McLaren 650S Spider

McLaren 650S Spider
Even though it’s some £20,000 more expensive than the coupe, this 650S Spider feels like an absolute bargain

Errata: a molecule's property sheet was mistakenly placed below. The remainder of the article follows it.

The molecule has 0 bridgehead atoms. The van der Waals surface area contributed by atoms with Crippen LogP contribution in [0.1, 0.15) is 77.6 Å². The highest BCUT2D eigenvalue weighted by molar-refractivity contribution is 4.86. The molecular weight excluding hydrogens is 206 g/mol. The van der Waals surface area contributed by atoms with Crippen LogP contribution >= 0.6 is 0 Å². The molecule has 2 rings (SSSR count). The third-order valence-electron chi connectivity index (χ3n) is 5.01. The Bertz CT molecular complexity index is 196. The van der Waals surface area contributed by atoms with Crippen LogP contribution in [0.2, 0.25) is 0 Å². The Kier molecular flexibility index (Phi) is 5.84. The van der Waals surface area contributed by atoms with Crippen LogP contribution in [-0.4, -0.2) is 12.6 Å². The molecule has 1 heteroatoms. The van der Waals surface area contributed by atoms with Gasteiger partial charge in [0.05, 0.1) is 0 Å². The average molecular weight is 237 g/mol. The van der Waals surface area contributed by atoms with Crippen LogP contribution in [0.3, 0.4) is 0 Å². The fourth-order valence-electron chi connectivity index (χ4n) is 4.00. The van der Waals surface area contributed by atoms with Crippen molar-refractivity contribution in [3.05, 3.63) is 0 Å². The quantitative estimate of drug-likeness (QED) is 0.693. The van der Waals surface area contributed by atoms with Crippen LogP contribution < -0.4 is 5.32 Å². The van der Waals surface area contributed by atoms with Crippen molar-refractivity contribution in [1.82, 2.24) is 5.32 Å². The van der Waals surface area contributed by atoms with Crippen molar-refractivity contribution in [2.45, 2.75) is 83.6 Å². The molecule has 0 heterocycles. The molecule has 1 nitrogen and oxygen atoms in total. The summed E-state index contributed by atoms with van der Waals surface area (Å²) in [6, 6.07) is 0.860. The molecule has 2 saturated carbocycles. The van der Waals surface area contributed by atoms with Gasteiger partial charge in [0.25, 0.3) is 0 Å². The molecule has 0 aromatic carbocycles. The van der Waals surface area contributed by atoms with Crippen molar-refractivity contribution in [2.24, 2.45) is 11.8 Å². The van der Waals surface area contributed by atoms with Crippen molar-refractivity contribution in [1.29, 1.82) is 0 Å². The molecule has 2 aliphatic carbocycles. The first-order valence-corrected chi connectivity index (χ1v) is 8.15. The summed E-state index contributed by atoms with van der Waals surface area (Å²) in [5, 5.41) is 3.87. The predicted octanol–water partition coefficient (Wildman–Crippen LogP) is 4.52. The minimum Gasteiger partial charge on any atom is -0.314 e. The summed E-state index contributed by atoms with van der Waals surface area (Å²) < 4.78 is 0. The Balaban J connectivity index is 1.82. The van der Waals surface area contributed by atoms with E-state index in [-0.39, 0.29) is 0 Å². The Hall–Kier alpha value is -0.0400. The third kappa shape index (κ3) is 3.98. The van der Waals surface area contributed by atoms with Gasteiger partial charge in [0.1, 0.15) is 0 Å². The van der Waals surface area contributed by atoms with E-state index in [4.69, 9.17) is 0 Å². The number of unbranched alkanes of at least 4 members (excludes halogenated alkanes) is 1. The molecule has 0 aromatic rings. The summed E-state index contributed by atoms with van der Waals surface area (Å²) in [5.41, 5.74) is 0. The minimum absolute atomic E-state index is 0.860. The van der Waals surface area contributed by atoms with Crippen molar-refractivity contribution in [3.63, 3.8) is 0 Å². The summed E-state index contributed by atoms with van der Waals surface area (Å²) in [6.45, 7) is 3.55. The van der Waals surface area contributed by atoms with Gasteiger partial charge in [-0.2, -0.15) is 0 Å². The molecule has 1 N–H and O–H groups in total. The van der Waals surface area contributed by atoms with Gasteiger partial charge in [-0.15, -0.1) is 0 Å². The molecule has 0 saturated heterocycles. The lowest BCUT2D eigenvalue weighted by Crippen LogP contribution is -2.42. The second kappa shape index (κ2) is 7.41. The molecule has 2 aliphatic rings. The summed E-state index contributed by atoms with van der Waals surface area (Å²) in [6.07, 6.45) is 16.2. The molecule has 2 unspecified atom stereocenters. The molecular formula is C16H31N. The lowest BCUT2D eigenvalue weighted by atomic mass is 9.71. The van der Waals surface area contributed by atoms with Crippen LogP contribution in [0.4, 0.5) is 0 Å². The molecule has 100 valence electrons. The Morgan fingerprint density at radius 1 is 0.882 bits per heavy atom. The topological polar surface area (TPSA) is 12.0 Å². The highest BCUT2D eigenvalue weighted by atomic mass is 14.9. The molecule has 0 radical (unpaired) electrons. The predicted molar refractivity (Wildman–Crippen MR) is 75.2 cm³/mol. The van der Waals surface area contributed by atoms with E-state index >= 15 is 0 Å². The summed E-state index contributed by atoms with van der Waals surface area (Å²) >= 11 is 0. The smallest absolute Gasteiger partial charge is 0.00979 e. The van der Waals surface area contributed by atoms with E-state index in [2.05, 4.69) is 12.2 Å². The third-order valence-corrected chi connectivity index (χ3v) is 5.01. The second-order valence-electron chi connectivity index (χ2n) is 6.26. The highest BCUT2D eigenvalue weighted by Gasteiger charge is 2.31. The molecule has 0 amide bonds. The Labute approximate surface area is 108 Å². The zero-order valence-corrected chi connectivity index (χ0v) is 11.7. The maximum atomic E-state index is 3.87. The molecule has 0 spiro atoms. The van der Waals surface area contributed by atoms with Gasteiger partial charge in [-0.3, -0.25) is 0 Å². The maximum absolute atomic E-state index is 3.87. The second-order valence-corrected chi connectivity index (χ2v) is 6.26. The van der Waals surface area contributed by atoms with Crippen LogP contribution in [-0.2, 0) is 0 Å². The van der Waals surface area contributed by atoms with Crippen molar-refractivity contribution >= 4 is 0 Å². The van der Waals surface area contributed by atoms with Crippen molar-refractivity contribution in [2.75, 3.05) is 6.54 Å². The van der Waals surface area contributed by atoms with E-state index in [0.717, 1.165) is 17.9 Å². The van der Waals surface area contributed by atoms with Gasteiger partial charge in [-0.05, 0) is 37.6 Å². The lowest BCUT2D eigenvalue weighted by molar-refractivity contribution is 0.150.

This is the slightly more expensive Spider version of McLaren’s awesome new 650S, and if you can afford the extra £20k that it costs over and above the £195,000 coupé, then this is the version to go for.Why? Because it can do just about everything the coupé can do dynamically yet adds a sizeable hit of extra sex appeal to go with it. And that arrives courtesy of a folding hard top roof that can glide up or down in but a few seconds, and which transforms the 650S into an even more exotic creature on the move.Roof down you can hear the machinations of the 3.8-litre twin-turbo V8 that much more clearly, especially with the hood up but the small screen atop the bulkhead down, curiously enough.And yet there are pretty much zero compromises to be shouldered elsewhere. Indeed, even McLaren itself admits that the Spider, despite carrying an extra 40kg in kerb weight, can lap most circuits in exactly the same time as the coupé 650S, while its zero to 60mph time is identical to the fixed head car’s at 3.0sec dead. Its top speed is the same too, at 207mph.At its core the 650S Spider contains the same carbonfibre tub, the same 641bhp 3.8-litre twin turbo V8 engine, and the same tweaked seven-speed dual clutch auto gearbox and suspension as the coupé model so, on the move, it feels pretty much identical to drive. Which means it is one of the sharpest, fastest open-top cars money can buy.Because the car’s carbon tub was designed to be a Spider or a coupé from the outset, there are zero compromises in terms of its stiffness, and that makes the Spider 650S feel quite incredibly alert for a car with no roof. As on the coupé, the new nose treatment has more than a hint of P1 about it and will, says McLaren, form a key part of the company’s design ethos from now on.You’d have a harder job to spot the differences from the rear, though, because apart from a mildly redesigned diffuser and a couple of new fillets of carbonfibre around the tail-lights, the 650S looks all but identical to a 12C from behind – as a Spider or a coupé.The Spider also boasts a touch more luggage space than the coupé intriguingly, due to a small additional boot beneath the tonneau cover, behind the front seats.On the road it always feels that little bit more engaging to drive, mainly because you can drop the roof and listen to the engine more intensely without there being any perceptible drop in stiffness, performance or drivability. And with the roof up it feels much like the coupé, albeit with not quite as good visibility to the rear three quarters.If you can afford a car like this, then be in no doubt; the 650S Spider is the new rule changer in this class. It gives nothing away to its excellent coupé brother dynamically, and yet in reality it sounds, goes, looks and drives better than ever. And in that respect it feels something of a bargain, even at £215k.

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